3 Companies That Want Their Employees to Retire Rich

Saving for retirement can be a tough thing, but three companies are providing employees with significant amounts of money in addition to their salaries to help them get there.

Aug 3, 2014 at 10:19AM

Looking to retire rich? It turns out who your employer is can make a big difference.

The fascinating results
Bloomberg recently revealed its employees poured through the benefits data at the 250 largest companies in America over the last six months to determine which ones provide the best retirement benefits to employees.

Bloomberg explored the percentages each company matches for a given employee's contribution to a 401(k) plan, what the company provides regardless of what the employee puts in, how long an employee has to stick with the company to receive the benefits, and more.

This matters because now, more than ever, Americans are dependent on things like 401(k) plans to retire. Since 1995, the balance of 401(k) plans has grown by nearly 400%, from $864 million to $4.2 trillion, far outpacing the growth of pension plans offered by companies:

Images
Source: Investment Company Institute.

As you can see, 401(k) plans officially overtook pension funds 10 years ago, and they haven't looked back since.

And it turns out the report shows there are big winners, and big losers, when it comes to specific companies and what they give to their employees.

Winners and losers
For example, Chesapeake Energy matches dollar for dollar up to 15% of an employee's pay based on how much the employee contributed. So let's say someone made $60,000 a year and saved $9,000 (or 15% of their salary) into their 401(k). As a result, Chesapeake would put another $9,000 into their retirement account. Not a bad pay raise! 

On the other hand, Bloomberg revealed Philip Morris International (NYSE: PM) -- which came in second place -- automatically puts 15% of an employee's salary into their 401(k) plan regardless of how much they contributed. So even if an employee didn't save a penny of their own salary, using the example above, they'd still end up with $9,000.

But on the flip side of things, it wasn't until this year -- though the ranking is based on data from 2012 -- that Facebook provided any match whatsoever. As a result, the company fell into the bottom five.

And as you can see below, there are three companies which provide the best benefits to their employees in order to save for retirement.

3. Amgen

Potential Match: 5%

Additional Contribution: 5%

Although it may not be a household name, California-based Amgen (NASDAQ: AMGN) is one of the largest biotechnology companies in the world. On its website it notes it offers "a competitive retirement benefits program," to allow its employees to "prepare for a financially secure future." 

However, troublingly, while it may offer great benefits, just this week it announced it would be laying of 12% to 15% of its workforce in an effort to restructure its business.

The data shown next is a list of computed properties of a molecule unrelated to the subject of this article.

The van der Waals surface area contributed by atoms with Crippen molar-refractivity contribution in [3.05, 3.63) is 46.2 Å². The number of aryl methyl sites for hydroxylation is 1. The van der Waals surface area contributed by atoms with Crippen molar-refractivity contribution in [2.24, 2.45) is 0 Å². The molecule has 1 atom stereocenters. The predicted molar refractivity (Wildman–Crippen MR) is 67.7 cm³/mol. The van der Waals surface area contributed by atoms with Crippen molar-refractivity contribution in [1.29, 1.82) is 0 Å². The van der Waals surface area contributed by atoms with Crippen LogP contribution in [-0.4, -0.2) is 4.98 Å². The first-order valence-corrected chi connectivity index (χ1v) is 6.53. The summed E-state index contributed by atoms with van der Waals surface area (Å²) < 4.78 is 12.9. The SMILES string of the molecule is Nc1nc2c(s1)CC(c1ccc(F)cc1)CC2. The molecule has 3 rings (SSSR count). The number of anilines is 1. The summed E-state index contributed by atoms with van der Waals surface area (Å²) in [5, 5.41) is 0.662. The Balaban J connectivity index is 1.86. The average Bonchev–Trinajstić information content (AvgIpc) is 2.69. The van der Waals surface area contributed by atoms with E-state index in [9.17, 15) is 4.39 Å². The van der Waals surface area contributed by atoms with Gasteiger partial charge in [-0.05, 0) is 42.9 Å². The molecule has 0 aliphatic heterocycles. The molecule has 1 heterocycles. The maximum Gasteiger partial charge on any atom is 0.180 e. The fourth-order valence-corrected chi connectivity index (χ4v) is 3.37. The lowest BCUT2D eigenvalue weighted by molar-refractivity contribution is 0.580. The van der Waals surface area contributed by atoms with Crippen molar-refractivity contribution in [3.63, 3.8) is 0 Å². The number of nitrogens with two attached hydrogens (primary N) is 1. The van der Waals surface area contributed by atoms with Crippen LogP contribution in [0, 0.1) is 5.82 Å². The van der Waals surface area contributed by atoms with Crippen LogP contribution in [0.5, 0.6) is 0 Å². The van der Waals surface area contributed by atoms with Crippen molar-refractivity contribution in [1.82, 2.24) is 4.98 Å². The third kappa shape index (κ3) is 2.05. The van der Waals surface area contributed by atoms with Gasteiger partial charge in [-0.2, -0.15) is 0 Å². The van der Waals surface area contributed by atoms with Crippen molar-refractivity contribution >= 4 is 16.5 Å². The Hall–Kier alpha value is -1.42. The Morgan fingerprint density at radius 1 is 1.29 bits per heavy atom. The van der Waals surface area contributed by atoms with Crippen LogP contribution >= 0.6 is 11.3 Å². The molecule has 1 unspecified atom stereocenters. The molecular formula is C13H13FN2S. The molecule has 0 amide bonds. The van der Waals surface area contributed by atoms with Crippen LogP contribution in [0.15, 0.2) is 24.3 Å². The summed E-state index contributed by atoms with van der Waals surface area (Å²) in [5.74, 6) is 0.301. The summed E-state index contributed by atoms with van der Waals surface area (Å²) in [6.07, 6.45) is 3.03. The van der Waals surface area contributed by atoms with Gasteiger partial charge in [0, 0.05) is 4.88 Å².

2. Philip Morris International

Potential Match: 5%

Additional Contribution: 15%

Next on the list is the previously mentioned Philip Morris International which provides an astonishing 15% of an employee's salary automatically into their 401(k). In addition, the company matches the employee's contribution dollar-for-dollar up to 5% of the employee's salary. This means an individual who saves just 5% of their salary would end up with 25% in their 401(k) thanks to the company's generous offerings.

1. ConocoPhillips

Potential Match: 9%

Additional Contribution: 6-9%

Topping the list is ConocoPhillips (NYSE: COP) which will match 100% of an employee's contribution up to 9% of an employee's salary -- Bloomberg attributed half of the overall scores to this factor because, "financial experts say [it] is the biggest factor in determining the size of an employee's nest egg" -- and contributed between another 6% and 9% based on the age of the employee and how long they've worked with the energy company. 

"Our goal is to help employees replace at least 80 percent of their incomes in retirement, by providing two-thirds of the savings contributions they'll need, while they save one-third," noted a ConocoPhillips benefits manager, Lynn Tramel, when contacted by Bloomberg.

The key takeaway
We must always remember that whenever we're thinking about a career change it is vitally important to consider not only the salary a company offers, but the less visible benefits -- whether 401(k) matching or others -- as well. Because while one may seem to demolish the other, a dive into the details may reveal the first glance is indeed deceiving.

Patrick Morris has no position in any stocks mentioned. The Motley Fool has no position in any of the stocks mentioned. Try any of our Foolish newsletter services free for 30 days. We Fools may not all hold the same opinions, but we all believe that considering a diverse range of insights makes us better investors. The Motley Fool has a disclosure policy.

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